How to Write a Good Book Talk
A book talk is an activity that is often used in middle school to encourage students to read more books in their spare time. Book talks have the goal of sharing books with students in hopes that they will find the book interesting and read it. Book talks are important for students who have no knowledge of the books available to students or for students who are curious about various genres or specific themes.
Choose an appropriate book based on the audience the book talk is for. While some pick books for the vivid settings or the universal themes, others pick it because of the genre.
Read the chosen book and make notes about the things that are fun, enjoyable and memorable. Write details about these points, including the joyful things about each character, setting, plot, themes or personal connections.
Prepare the book talk script when the book has been read and the notes have been completed. Start by presenting the hook or high point of the book. These include hardships that need to be overcome or the biggest struggle / problem for the main character.
Write down the setting of the book and a list of the main characters. Include descriptions of each character in terms of their personalities, characteristics and appearances. As for the setting, describe how it is or is not realistic and what makes it interesting or exciting.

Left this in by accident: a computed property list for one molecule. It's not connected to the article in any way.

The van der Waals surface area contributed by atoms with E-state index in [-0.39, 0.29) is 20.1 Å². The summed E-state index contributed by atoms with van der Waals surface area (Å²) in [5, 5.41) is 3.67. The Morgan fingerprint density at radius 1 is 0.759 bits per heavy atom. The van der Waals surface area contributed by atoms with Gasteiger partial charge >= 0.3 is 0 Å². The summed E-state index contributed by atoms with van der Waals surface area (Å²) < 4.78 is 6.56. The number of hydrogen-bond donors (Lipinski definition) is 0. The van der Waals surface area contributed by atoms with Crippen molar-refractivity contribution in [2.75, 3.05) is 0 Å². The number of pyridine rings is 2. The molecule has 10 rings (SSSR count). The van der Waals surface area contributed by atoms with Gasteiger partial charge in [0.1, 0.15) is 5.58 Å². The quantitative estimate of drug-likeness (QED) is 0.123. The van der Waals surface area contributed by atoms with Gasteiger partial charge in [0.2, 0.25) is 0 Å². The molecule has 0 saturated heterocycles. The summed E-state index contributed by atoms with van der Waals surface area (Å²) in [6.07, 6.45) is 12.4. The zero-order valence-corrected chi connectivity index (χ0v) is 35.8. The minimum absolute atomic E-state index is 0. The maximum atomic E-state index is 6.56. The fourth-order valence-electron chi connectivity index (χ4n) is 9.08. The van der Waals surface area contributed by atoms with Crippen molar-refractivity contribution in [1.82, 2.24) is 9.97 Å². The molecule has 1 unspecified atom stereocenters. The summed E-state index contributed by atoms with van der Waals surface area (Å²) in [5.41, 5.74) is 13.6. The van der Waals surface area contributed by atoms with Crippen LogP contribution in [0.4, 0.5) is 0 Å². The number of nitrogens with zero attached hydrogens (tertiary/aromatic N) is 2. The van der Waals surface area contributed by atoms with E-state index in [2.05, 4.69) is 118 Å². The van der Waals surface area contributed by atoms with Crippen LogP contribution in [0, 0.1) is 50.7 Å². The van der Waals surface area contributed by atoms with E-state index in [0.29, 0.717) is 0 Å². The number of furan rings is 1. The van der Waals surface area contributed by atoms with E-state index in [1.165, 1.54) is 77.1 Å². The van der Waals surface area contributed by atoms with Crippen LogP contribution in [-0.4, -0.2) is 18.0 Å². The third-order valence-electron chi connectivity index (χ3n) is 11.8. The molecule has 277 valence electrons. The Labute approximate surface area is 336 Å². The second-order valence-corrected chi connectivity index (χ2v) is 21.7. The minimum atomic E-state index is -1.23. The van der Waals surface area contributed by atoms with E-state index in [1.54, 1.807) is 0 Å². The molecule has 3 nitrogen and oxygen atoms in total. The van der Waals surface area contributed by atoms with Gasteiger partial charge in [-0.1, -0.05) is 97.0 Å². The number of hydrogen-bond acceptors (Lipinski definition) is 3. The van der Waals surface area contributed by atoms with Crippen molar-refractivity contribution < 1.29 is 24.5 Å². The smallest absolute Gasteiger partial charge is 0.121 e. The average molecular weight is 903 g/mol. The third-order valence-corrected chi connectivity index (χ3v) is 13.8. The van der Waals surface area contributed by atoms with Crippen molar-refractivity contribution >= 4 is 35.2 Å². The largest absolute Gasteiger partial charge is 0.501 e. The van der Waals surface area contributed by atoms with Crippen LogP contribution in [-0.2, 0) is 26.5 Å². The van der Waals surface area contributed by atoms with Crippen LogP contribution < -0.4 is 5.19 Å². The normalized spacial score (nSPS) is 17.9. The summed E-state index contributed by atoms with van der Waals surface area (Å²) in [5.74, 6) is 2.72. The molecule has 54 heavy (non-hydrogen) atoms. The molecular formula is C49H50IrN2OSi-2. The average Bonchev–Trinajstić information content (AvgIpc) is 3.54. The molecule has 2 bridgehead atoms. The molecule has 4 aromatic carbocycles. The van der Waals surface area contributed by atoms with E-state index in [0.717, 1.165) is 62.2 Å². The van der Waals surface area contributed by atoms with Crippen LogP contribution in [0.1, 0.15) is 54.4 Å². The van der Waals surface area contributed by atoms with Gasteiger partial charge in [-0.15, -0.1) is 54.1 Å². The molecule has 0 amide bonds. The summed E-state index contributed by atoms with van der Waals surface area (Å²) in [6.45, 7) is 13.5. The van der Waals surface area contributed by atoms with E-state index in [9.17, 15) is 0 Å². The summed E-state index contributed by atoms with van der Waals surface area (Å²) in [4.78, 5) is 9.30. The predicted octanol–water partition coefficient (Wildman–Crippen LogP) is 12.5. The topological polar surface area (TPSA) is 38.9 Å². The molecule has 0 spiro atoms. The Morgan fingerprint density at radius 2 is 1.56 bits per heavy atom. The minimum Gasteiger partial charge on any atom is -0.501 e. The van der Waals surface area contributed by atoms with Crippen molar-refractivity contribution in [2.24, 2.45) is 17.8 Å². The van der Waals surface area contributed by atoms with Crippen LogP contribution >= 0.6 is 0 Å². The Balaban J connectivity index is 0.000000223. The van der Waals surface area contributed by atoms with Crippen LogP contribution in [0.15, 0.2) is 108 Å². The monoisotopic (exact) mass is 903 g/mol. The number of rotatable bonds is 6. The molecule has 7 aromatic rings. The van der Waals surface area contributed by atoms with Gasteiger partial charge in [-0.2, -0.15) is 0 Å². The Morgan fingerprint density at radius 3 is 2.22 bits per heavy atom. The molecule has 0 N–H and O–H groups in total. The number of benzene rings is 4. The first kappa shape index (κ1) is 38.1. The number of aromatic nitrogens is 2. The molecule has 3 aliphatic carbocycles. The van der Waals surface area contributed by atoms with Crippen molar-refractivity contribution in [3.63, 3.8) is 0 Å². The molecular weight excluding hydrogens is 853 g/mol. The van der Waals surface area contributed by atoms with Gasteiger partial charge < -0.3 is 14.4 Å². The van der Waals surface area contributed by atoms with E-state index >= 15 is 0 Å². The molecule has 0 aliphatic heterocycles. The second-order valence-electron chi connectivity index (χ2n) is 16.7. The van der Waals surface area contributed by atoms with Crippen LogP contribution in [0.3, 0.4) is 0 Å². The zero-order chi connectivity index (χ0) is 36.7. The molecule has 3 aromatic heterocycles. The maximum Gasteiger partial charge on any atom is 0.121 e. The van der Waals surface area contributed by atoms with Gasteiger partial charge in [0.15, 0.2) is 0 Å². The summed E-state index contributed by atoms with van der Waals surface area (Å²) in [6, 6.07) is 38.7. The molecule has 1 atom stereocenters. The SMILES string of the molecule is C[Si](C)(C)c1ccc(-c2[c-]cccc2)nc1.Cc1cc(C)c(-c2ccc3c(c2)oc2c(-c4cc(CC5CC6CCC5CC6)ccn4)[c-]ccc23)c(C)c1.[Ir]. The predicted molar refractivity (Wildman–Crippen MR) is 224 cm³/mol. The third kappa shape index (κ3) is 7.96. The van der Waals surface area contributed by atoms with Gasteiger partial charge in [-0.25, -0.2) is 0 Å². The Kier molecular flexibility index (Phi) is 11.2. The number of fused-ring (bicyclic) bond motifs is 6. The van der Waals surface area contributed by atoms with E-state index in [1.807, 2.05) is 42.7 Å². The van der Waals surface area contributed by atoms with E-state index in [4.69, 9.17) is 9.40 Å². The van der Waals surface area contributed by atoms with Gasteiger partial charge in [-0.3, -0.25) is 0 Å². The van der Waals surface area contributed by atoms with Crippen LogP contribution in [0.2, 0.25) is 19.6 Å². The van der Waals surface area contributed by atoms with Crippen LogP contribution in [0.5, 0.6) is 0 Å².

Examine the themes of the book and explain how the themes and the obstacles in the book go hand in hand. If this is a common problem for many, such as troubles in friendships or having nosy parents, this commonality is good to point out to relate it to the audience.
Choose a section of the book that is very exciting. This could be half a page to a page. Reading part of the book aloud may entice the audience and get them interested in what may or may not happen. Make sure not to reveal the ending.
Present the book talk script by discussing the themes, characters and settings outlined in the script prepared. Finish the book talk by sharing the part of the book chosen to read aloud. At the end, state the title and the author of the book. Finishing with a reading of the book will leave the audience with a reason to read the book.
Based in Toronto, Mary Jane has been writing for online magazines and databases since 2002. Her articles have appeared on the Simon & Schuster website and she received an editor's choice award in 2009. She holds a Master of Arts in psychology of language use from the University of Copenhagen in Denmark.